Brazil's Lula says he will not tolerate threats against institutions


FILE PHOTO: Former Brazilian President Luiz Inacio Lula da Silva gestures during an interview with Reuters in Sao Paulo, Brazil December 17, 2021. REUTERS/Amanda Perobelli/File Photo

SAO PAULO (Reuters) - Former President Luiz Inacio Lula da Silva, who is leading in the polls for Brazil's October presidential election, said on Saturday he will not tolerate threats against institutions, and that the armed forces need to commit to democracy.

"It is necessary to overcome authoritarianism and anti-democratic threats. We will not tolerate any kind of threat on the institutions that represent the popular vote," Lula said in a speech in the northeastern city of Salvador.

Three other presidential candidates also attended the event to celebrate the independence of the State of Bahia, including right-wing President Jair Bolsonaro, who is running for re-election.

Lula was president of Brazil from 2003 to 2011.

Military leaders have repeatedly said Brazil's armed forces will respect any result of the election, but military officials have made headlines by echoing comments by Bolsonaro about potential weaknesses in Brazil's voting system.

A former Army captain, Bolsonaro has placed several military personnel in key positions traditionally held by civilians in the government. In May, he suggested the military should conduct its own parallel ballot count alongside the court.

Bolsonaro has threatened since last year not to accept the results of the October presidential election, and unsuccessfully tried to make a constitutional amendment to Brazil's voting method, advocating a return to a paper ballot system. His reasons for these actions are based on continual and unproven claims of fraud in the country's electronic voting system.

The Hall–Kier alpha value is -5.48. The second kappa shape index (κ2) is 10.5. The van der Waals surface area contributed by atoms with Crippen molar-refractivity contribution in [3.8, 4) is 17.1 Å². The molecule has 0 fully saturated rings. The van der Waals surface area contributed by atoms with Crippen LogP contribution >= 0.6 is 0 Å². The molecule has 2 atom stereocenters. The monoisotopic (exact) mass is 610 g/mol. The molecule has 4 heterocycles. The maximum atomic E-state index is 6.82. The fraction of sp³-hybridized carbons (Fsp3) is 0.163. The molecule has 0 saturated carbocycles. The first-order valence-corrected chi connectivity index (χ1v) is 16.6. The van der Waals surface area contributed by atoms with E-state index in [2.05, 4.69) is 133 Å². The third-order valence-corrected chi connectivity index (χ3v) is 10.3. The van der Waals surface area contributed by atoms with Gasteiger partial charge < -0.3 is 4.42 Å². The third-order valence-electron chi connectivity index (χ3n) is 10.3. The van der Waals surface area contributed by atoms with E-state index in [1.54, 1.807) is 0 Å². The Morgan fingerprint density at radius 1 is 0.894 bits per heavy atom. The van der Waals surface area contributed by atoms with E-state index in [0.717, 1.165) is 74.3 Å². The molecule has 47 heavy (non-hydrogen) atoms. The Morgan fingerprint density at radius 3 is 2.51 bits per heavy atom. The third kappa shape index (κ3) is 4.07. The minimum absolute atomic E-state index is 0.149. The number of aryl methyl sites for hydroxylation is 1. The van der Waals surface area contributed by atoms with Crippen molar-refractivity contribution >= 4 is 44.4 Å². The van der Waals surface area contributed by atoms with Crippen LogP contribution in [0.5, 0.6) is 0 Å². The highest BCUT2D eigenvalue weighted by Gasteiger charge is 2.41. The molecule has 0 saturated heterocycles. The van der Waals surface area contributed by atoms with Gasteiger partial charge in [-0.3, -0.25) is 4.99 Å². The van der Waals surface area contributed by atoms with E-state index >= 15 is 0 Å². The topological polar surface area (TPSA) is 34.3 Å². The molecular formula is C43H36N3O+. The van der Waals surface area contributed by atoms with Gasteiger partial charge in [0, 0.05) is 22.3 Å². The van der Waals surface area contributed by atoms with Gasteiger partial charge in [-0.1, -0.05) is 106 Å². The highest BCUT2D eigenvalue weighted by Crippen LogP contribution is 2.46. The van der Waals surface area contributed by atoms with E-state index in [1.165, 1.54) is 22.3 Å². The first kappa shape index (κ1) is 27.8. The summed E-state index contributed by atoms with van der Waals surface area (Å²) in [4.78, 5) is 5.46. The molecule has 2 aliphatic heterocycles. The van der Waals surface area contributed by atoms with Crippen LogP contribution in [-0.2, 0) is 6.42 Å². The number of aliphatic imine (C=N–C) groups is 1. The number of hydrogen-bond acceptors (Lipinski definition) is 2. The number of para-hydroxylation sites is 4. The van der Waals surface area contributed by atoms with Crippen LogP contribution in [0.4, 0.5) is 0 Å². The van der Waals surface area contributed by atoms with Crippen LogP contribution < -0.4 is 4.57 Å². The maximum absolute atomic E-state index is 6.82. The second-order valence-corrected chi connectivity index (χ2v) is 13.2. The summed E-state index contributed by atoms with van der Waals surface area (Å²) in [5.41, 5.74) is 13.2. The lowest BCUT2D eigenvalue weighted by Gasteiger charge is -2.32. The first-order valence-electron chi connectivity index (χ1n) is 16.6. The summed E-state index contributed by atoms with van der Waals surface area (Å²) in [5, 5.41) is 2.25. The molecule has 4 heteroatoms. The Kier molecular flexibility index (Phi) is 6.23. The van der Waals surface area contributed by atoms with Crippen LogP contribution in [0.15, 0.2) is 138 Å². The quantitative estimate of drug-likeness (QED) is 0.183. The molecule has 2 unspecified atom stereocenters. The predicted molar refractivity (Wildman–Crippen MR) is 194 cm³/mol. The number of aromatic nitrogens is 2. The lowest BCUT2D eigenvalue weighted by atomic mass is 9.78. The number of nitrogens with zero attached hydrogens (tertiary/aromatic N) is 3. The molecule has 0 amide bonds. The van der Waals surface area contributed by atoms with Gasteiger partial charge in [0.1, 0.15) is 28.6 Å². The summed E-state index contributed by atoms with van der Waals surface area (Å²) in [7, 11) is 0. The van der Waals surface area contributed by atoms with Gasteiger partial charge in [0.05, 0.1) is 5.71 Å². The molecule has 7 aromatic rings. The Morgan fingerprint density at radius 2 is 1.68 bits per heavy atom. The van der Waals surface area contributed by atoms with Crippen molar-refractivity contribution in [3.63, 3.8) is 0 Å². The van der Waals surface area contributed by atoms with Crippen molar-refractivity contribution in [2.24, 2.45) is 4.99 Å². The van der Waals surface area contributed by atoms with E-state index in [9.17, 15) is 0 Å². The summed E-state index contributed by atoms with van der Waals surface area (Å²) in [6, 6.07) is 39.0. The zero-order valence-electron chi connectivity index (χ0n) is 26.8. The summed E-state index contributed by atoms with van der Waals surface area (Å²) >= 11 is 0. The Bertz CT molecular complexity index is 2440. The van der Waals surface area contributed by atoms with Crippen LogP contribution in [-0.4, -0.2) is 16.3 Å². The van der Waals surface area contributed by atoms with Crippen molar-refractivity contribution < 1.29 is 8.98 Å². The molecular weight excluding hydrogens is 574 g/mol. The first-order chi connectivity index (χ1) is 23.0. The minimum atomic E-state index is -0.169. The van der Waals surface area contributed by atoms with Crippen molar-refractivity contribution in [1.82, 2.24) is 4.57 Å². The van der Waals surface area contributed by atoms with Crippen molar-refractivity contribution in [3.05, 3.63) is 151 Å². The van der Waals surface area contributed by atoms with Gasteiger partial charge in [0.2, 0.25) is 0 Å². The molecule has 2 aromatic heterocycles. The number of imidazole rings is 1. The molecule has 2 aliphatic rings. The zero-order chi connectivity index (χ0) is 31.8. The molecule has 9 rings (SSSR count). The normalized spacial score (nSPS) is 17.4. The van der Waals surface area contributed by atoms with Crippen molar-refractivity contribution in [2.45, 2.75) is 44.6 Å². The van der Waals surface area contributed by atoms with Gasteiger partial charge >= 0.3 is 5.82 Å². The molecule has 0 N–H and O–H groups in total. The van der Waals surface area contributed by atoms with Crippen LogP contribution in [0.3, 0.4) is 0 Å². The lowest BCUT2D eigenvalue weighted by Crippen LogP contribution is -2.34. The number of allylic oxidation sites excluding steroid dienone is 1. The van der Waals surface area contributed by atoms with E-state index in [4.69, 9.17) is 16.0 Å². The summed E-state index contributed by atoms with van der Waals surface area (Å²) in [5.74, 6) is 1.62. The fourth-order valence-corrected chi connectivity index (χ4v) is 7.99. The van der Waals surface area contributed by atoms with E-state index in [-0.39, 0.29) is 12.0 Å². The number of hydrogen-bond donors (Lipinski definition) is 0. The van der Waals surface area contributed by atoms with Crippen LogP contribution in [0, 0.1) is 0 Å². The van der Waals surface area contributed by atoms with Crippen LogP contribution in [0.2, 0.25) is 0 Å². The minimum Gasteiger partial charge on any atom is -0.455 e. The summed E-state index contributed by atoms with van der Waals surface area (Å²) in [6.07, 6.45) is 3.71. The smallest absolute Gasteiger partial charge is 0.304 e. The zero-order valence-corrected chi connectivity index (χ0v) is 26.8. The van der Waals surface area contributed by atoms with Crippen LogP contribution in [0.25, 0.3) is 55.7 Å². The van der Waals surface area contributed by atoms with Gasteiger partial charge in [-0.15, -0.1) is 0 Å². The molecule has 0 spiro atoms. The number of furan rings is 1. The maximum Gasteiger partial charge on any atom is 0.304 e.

Lula said at Saturday's event: "It is necessary to re-establish an environment of political, economic and institutional stability that provides confidence and security to investments that are of interest to the country's development."

He defended the importance of the military for the country, while emphasizing they must have a commitment to democracy.

"The independent and sovereign Brazil that we want cannot give up its armed forces. Not only well-trained and equipped, but, above all, committed to democracy," Lula said.

Lula drew 47% support against Bolsonaro's 28% in a Datafolha opinion poll at the end of June.

(Reporting by Camila Moreira in Sao Paulo; Additional reporting, writing by Steven Grattan; Editing by Matthew Lewis)

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